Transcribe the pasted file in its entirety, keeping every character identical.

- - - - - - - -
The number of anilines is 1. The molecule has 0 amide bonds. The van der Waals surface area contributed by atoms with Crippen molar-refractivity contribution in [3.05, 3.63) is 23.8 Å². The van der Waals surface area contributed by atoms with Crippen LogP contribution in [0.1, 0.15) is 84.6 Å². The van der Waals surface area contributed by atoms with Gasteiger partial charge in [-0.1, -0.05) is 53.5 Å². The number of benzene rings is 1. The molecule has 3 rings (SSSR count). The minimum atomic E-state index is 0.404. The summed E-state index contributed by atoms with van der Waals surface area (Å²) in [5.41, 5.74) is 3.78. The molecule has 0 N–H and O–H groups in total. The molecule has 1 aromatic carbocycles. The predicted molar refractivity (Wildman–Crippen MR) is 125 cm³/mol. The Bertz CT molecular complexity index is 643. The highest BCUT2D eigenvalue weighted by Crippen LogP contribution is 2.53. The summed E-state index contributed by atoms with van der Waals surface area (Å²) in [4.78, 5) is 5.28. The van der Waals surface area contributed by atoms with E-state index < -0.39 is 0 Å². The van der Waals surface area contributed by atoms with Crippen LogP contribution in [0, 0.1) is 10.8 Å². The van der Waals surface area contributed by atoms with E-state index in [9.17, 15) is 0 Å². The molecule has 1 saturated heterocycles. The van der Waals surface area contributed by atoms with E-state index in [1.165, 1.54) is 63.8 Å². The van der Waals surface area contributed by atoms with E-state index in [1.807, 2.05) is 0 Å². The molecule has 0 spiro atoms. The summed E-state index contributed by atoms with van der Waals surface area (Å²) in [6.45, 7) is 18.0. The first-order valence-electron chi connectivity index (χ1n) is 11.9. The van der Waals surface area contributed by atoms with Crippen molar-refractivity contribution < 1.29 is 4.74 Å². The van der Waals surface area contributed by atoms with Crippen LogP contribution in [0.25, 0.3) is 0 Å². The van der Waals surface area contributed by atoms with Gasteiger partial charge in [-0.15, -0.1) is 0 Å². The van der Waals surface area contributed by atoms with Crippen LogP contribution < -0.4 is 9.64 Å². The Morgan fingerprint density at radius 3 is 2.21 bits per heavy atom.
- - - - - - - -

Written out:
The number of anilines is 1. The molecule has 0 amide bonds. The van der Waals surface area contributed by atoms with Crippen molar-refractivity contribution in [3.05, 3.63) is 23.8 Å². The van der Waals surface area contributed by atoms with Crippen LogP contribution in [0.1, 0.15) is 84.6 Å². The van der Waals surface area contributed by atoms with Gasteiger partial charge in [-0.1, -0.05) is 53.5 Å². The number of benzene rings is 1. The molecule has 3 rings (SSSR count). The minimum atomic E-state index is 0.404. The summed E-state index contributed by atoms with van der Waals surface area (Å²) in [5.41, 5.74) is 3.78. The molecule has 0 N–H and O–H groups in total. The molecule has 1 aromatic carbocycles. The predicted molar refractivity (Wildman–Crippen MR) is 125 cm³/mol. The Bertz CT molecular complexity index is 643. The highest BCUT2D eigenvalue weighted by Crippen LogP contribution is 2.53. The summed E-state index contributed by atoms with van der Waals surface area (Å²) in [4.78, 5) is 5.28. The van der Waals surface area contributed by atoms with E-state index < -0.39 is 0 Å². The van der Waals surface area contributed by atoms with Crippen LogP contribution in [0, 0.1) is 10.8 Å². The van der Waals surface area contributed by atoms with E-state index in [9.17, 15) is 0 Å². The molecule has 1 saturated heterocycles. The van der Waals surface area contributed by atoms with E-state index in [1.165, 1.54) is 63.8 Å². The van der Waals surface area contributed by atoms with E-state index in [1.807, 2.05) is 0 Å². The molecule has 0 spiro atoms. The summed E-state index contributed by atoms with van der Waals surface area (Å²) in [6.45, 7) is 18.0. The first-order valence-electron chi connectivity index (χ1n) is 11.9. The van der Waals surface area contributed by atoms with Crippen molar-refractivity contribution < 1.29 is 4.74 Å². The van der Waals surface area contributed by atoms with Crippen LogP contribution in [0.25, 0.3) is 0 Å². The van der Waals surface area contributed by atoms with Gasteiger partial charge in [-0.15, -0.1) is 0 Å². The van der Waals surface area contributed by atoms with Crippen LogP contribution < -0.4 is 9.64 Å². The Morgan fingerprint density at radius 3 is 2.21 bits per heavy atom.